Training in Righteousness
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Entries in Seminary Notes (83)

Wednesday
Sep092015

This is who I am

I was the kid who got excited about back to school sales in August. I was the kid who looked eagerly at the new textbooks. I was the teenager who, upon finding my dad's old accounting textbooks, decided to teach myself accounting. It didn't last long, though. Math and I, we don't work well together.

I love school. I loved teaching my kids because in addition to watching them learn, I got to learn, too. This is who I am. This is one of the things God gave me: a love of learning. I will be forever grateful to my husband for suggesting I leave a very good job and apply to university.

As a woman in the church, this love is not always seen as totally useful. Now, if I love to learn about nursing, there is an obvious use. The love of theology, however is often viewed as simply another accessory, easily removed. The love of other kinds of study, like literature, is seen as not useful at all. Ask my daughter, who when she shares her plans for a PhD in English with people in our church, is met with confused looks, and occassionally, a "What will you do with that?"

There are many ways to serve in the Church. We can take meals, work in the nursery, sing in a choir, put books on shelves in the library. I have done those. But I love to learn and teach, and I want to do that as well as I can. There are people in my life who think seminary is not the best use of my time. It is seen as a luxury, not something that can help me. It isn't "practical" enough; after all, I'm not going to be a pastor. Last spring, when I was in the midst of some heavy trials, it was suggested to me that going to school was adding to the stress. I could not make this individual understand that stress from school is a good stress for me. That was the least of my worries. 

I don't know where my seminary education will take me. Perhaps in the next few years, I will become a grandmother and want to quit so I can be a helpful grandma. I'll face that when it comes. I just know that learning does one thing for me that helps me the most in my Christian life: it humbles me. This week, as I was reading my textbooks, and seeing how much there is to learn about God, I was amazed. I was reminded how much I need to learn, and I think that is a step in the right direction.

God made women to be many things, and we can serve in the local church in so many ways. This is the way he made me: to learn and teach. It doesn't mean I don't take my turn in other areas, but it means that I will give myself to my studies, and through the Holy Spirit, it will change me.

Friday
Sep042015

Take your bible in big chunks

The course I am taking this semester is "Biblical Introduction." It is a survey of the entire bible, and a required course. It is a pre-requisite to the biblical studies courses, which I am eager to take. I hope to take the courses on the Penteteuch, Wisdom Literature, Psalms, and Romans.

I have to read the entire bible by December 5th. I wanted to get ahead so I started on August 17. Today, I will finish to 1 Samuel 30. It takes about an hour a day, and I read about 13-14 chapters each day. As I read, I am marking the words "holy" and "covenant."  I am taking this opportunity of reading the whole bible to see how those words are evident throughout the entire bible.

Reading in large chunks like this is very beneficial. The narratives need to be read in their entirety. It's much easier to see how the bible is a cohesive whole when it is read in this way. I have been reading and studying the bible for a long time, and I am aware of the battle stories in it, but reading Joshua and Judges in quick succession really highlighted that. Reading in large sections also makes it easier to see the key words, phrases, and themes which are so important for understanding the flow of thought.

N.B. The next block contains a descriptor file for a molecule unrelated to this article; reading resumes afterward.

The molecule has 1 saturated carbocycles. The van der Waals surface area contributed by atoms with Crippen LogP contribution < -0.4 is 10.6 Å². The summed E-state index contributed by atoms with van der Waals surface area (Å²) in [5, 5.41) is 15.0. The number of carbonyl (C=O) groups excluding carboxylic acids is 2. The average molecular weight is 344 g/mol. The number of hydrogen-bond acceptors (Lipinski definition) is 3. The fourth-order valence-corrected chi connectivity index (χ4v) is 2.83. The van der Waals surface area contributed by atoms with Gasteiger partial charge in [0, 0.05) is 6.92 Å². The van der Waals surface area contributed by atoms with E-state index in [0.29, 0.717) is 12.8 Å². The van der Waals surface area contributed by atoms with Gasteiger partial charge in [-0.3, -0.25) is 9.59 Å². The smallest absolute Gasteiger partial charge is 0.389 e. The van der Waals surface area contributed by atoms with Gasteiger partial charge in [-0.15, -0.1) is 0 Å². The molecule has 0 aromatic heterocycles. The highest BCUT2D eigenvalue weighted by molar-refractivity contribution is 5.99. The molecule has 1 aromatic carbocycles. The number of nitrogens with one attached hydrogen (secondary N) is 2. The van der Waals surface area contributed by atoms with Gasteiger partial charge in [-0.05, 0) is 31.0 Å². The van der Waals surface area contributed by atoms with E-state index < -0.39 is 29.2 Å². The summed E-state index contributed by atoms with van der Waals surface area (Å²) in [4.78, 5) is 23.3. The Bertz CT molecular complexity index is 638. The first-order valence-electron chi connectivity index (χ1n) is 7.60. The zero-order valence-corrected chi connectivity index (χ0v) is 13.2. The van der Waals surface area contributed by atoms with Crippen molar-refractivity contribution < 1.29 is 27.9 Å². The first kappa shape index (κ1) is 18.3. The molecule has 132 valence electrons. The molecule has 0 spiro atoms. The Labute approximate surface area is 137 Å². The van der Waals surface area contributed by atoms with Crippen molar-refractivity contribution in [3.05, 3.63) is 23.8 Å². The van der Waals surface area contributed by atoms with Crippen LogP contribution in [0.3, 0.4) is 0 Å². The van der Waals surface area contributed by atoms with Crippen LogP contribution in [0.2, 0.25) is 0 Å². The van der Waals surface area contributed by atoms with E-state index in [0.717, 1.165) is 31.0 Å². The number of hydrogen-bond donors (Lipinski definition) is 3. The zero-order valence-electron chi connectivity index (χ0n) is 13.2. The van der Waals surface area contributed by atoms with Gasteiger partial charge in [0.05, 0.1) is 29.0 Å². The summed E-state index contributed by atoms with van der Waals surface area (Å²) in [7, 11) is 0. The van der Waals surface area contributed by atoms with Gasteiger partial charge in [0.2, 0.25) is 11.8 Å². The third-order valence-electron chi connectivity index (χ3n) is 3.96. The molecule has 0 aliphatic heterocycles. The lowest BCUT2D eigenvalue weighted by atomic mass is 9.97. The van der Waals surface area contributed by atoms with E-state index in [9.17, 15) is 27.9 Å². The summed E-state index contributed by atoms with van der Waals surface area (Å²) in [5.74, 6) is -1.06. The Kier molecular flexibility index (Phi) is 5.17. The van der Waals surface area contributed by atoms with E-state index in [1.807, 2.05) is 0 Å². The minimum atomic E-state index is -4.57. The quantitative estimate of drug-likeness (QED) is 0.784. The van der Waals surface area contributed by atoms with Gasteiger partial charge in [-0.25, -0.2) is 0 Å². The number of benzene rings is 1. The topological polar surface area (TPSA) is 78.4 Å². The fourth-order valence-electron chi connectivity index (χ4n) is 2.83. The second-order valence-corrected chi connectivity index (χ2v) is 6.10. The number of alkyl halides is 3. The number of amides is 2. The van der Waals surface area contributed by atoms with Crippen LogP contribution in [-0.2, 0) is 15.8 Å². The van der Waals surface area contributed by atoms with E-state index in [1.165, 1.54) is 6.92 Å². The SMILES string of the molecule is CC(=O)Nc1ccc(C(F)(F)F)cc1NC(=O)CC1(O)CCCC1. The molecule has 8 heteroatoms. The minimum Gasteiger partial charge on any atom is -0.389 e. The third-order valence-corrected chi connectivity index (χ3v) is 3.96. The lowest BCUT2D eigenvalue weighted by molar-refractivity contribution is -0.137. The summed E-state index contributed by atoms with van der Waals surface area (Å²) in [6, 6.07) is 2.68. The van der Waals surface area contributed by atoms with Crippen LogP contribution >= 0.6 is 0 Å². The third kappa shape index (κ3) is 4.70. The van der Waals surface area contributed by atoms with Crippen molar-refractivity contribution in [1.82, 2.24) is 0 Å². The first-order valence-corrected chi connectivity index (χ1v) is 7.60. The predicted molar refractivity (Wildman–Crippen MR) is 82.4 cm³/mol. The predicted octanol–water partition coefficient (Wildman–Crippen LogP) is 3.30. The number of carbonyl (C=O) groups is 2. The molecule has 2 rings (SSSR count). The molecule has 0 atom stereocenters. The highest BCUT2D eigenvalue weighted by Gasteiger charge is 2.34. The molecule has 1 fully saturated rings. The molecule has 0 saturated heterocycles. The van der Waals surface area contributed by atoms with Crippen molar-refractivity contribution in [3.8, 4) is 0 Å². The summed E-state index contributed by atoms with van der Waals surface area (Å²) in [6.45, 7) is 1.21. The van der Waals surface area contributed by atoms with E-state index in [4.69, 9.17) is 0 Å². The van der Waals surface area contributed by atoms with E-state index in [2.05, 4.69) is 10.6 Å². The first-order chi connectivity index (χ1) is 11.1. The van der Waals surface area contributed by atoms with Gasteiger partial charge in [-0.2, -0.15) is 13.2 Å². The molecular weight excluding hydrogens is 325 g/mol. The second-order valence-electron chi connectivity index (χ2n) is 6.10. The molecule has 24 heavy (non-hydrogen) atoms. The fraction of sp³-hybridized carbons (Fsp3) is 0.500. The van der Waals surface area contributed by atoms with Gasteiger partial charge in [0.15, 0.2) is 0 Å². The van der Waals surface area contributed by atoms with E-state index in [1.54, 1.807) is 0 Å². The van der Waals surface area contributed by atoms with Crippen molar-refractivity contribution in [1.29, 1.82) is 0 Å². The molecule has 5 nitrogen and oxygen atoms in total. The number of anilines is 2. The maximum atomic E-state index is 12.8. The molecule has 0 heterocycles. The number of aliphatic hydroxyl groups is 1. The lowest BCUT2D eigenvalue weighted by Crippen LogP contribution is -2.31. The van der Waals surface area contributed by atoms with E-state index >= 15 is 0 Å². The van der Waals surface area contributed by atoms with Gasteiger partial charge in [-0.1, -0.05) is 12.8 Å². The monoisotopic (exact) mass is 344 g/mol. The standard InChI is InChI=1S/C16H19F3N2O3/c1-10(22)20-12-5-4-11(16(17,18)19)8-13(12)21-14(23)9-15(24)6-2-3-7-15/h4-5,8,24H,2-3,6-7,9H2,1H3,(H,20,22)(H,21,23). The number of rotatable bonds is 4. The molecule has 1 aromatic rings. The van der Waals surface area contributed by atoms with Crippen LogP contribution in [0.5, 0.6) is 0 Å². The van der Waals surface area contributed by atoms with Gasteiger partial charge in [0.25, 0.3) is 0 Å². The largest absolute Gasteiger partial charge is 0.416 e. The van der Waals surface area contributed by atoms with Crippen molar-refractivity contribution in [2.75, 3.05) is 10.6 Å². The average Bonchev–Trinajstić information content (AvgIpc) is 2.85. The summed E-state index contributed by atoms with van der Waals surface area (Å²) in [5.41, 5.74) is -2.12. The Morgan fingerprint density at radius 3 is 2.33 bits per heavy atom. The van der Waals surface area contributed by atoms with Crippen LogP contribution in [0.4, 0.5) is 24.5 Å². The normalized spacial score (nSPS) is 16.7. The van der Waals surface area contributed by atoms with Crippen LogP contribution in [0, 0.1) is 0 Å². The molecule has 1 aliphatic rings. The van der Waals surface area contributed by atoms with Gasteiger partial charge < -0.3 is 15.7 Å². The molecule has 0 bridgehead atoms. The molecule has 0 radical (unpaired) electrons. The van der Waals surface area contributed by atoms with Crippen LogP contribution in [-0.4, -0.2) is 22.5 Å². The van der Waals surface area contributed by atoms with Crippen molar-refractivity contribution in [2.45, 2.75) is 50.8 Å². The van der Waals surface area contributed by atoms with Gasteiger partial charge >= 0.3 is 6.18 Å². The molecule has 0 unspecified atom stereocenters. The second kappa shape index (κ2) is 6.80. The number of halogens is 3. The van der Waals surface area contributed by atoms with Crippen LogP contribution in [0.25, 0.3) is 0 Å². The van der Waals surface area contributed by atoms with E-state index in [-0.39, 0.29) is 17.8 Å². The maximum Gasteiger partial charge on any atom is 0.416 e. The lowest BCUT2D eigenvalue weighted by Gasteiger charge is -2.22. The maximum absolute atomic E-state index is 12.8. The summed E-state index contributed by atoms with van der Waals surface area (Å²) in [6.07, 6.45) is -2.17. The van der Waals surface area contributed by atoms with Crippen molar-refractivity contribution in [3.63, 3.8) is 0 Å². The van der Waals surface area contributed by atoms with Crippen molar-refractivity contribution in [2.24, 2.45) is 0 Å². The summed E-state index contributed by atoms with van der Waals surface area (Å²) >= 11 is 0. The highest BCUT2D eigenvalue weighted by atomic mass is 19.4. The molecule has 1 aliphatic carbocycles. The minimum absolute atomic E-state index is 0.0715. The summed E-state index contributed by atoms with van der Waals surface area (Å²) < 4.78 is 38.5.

My prof told me that this would be a kind of bible reading I was not used to. I would not have time to stop and ponder long. That will come, but this exercise is to highlight the unity of the bible. Seeing the bible as a whole helps with understanding the levels of context, which is key to interpretation.

I would not want to read the bible in this way all the time. In fact, I wouldn't necessarily want to read the bible through every year, but I think it's a very worthwhile activity. I may do it again at some point. And at an hour a day, it's not all that onerous for me at this point in my life.

Monday
Aug172015

Seminary adventures

On my shelf, I recently added two books. One is a survey of the Old Testament and the other is a survey of the New Testament. The OT survey runs about 800 pages and the NT survey about 500. That's a lot of textbook. I dont' know how much will be required reading. 

The professor who teaches this class is also my academic advisor. In conversation with him a couple of months ago, he told me that one of the things he encourages his students do over the course of the semester is to read through the whole bible. That means reading through in about 90 days. He says it won't be like other bible reading. There is no time to dwell on the text; the point is to press through the whole book in keeping with a course which is a survey course. I decided to get a jump start on this venture, and yesterday found a reading plan for 90 days. It works out to about 14 chapters a day. A friend read through the bible in 90 days, and she said it worked out to be about an hour each day. Ninety hours of reading; in addition to the other reading. I'm up for it, though.

I know from my own experience that sometimes, when we love the study, it's easy to become consumed with the process. In the context of the bible, we can become more involved with the study, and forget about what it is we are reading. I've only taken one seminary class so far, but I have a sneaking suspicion that it is easy to become lost in the study and forget all about why we're doing it. As I read through the bible alongside the course material, I am praying that the Spirit will continually remind whose word this is, and that I will gain a whole lot more than facts.

Something else I think will be important for me as a seminary student is regularly serving in my local church and being involved with other people. One of the things I have learned in the past few months is that gaining knowledge of God is meaningless if we're not going to reach out to others in love. We can't live in a vacuum no matter how much fun it is to hole oursevles up with our books. Thre great thing about service is that it doesn't have to be grand. It can be something as simple (and fun!) as working in the nursery.

Now, here's hoping I don't get too bogged down with the reading.

Wednesday
Apr222015

Lots of heart, but where's the theology?

One of the assignments I have to do is review three bible study booklets. These titles were given to us: